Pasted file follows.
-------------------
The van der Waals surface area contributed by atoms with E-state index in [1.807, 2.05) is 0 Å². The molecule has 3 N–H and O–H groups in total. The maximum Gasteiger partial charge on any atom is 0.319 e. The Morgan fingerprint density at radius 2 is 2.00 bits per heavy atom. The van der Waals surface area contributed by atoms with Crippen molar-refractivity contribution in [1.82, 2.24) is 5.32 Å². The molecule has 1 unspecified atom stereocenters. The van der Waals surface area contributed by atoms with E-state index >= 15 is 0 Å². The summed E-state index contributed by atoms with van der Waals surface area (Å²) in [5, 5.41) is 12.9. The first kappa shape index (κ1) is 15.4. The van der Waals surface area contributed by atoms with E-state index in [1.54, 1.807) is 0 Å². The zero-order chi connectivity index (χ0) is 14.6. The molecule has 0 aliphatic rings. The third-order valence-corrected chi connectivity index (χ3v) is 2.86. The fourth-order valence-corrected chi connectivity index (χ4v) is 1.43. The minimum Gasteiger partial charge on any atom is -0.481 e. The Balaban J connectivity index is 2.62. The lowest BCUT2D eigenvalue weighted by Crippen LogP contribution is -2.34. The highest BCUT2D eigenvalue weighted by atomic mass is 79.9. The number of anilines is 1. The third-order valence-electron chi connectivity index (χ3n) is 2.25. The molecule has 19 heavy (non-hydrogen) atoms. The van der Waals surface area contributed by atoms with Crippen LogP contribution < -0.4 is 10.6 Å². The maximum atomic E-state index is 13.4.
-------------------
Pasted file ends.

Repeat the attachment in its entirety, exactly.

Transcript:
The van der Waals surface area contributed by atoms with E-state index in [1.807, 2.05) is 0 Å². The molecule has 3 N–H and O–H groups in total. The maximum Gasteiger partial charge on any atom is 0.319 e. The Morgan fingerprint density at radius 2 is 2.00 bits per heavy atom. The van der Waals surface area contributed by atoms with Crippen molar-refractivity contribution in [1.82, 2.24) is 5.32 Å². The molecule has 1 unspecified atom stereocenters. The van der Waals surface area contributed by atoms with E-state index >= 15 is 0 Å². The summed E-state index contributed by atoms with van der Waals surface area (Å²) in [5, 5.41) is 12.9. The first kappa shape index (κ1) is 15.4. The van der Waals surface area contributed by atoms with E-state index in [1.54, 1.807) is 0 Å². The zero-order chi connectivity index (χ0) is 14.6. The molecule has 0 aliphatic rings. The third-order valence-corrected chi connectivity index (χ3v) is 2.86. The fourth-order valence-corrected chi connectivity index (χ4v) is 1.43. The minimum Gasteiger partial charge on any atom is -0.481 e. The Balaban J connectivity index is 2.62. The lowest BCUT2D eigenvalue weighted by Crippen LogP contribution is -2.34. The highest BCUT2D eigenvalue weighted by atomic mass is 79.9. The number of anilines is 1. The third-order valence-electron chi connectivity index (χ3n) is 2.25. The molecule has 19 heavy (non-hydrogen) atoms. The van der Waals surface area contributed by atoms with Crippen LogP contribution < -0.4 is 10.6 Å². The maximum atomic E-state index is 13.4.